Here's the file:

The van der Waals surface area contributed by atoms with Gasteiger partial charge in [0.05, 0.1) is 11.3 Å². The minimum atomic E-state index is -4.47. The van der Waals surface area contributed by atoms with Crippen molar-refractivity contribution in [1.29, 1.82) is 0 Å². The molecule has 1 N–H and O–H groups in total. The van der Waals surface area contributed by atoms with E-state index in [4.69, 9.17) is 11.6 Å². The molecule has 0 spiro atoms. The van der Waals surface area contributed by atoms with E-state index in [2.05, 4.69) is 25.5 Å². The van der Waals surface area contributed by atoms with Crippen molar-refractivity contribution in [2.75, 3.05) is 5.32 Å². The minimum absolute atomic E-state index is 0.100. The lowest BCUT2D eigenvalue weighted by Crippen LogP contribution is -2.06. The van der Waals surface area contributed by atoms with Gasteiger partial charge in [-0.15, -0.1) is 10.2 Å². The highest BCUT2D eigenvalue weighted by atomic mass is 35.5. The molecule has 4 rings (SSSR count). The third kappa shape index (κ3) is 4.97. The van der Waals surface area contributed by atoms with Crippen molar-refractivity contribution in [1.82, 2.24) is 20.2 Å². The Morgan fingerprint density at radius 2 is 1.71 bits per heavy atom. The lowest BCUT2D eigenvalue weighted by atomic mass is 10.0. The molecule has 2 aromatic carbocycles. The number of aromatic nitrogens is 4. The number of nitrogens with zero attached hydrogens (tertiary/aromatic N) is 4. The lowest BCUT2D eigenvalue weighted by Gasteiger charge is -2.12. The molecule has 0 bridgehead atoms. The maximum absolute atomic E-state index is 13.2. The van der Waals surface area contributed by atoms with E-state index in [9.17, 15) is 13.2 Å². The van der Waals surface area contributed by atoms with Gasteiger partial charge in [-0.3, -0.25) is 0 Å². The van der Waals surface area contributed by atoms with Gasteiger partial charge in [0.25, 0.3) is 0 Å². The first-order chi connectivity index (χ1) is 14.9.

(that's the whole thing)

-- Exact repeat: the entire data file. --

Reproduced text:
The van der Waals surface area contributed by atoms with Gasteiger partial charge in [0.05, 0.1) is 11.3 Å². The minimum atomic E-state index is -4.47. The van der Waals surface area contributed by atoms with Crippen molar-refractivity contribution in [1.29, 1.82) is 0 Å². The molecule has 1 N–H and O–H groups in total. The van der Waals surface area contributed by atoms with E-state index in [4.69, 9.17) is 11.6 Å². The molecule has 0 spiro atoms. The van der Waals surface area contributed by atoms with E-state index in [2.05, 4.69) is 25.5 Å². The van der Waals surface area contributed by atoms with Crippen molar-refractivity contribution in [2.75, 3.05) is 5.32 Å². The minimum absolute atomic E-state index is 0.100. The lowest BCUT2D eigenvalue weighted by Crippen LogP contribution is -2.06. The van der Waals surface area contributed by atoms with Gasteiger partial charge in [-0.15, -0.1) is 10.2 Å². The highest BCUT2D eigenvalue weighted by atomic mass is 35.5. The molecule has 4 rings (SSSR count). The third kappa shape index (κ3) is 4.97. The van der Waals surface area contributed by atoms with Crippen molar-refractivity contribution in [1.82, 2.24) is 20.2 Å². The Morgan fingerprint density at radius 2 is 1.71 bits per heavy atom. The lowest BCUT2D eigenvalue weighted by atomic mass is 10.0. The molecule has 2 aromatic carbocycles. The number of aromatic nitrogens is 4. The number of nitrogens with zero attached hydrogens (tertiary/aromatic N) is 4. The lowest BCUT2D eigenvalue weighted by Gasteiger charge is -2.12. The molecule has 0 bridgehead atoms. The maximum absolute atomic E-state index is 13.2. The van der Waals surface area contributed by atoms with E-state index in [9.17, 15) is 13.2 Å². The van der Waals surface area contributed by atoms with Gasteiger partial charge in [-0.3, -0.25) is 0 Å². The van der Waals surface area contributed by atoms with Gasteiger partial charge in [0.25, 0.3) is 0 Å². The first-order chi connectivity index (χ1) is 14.9.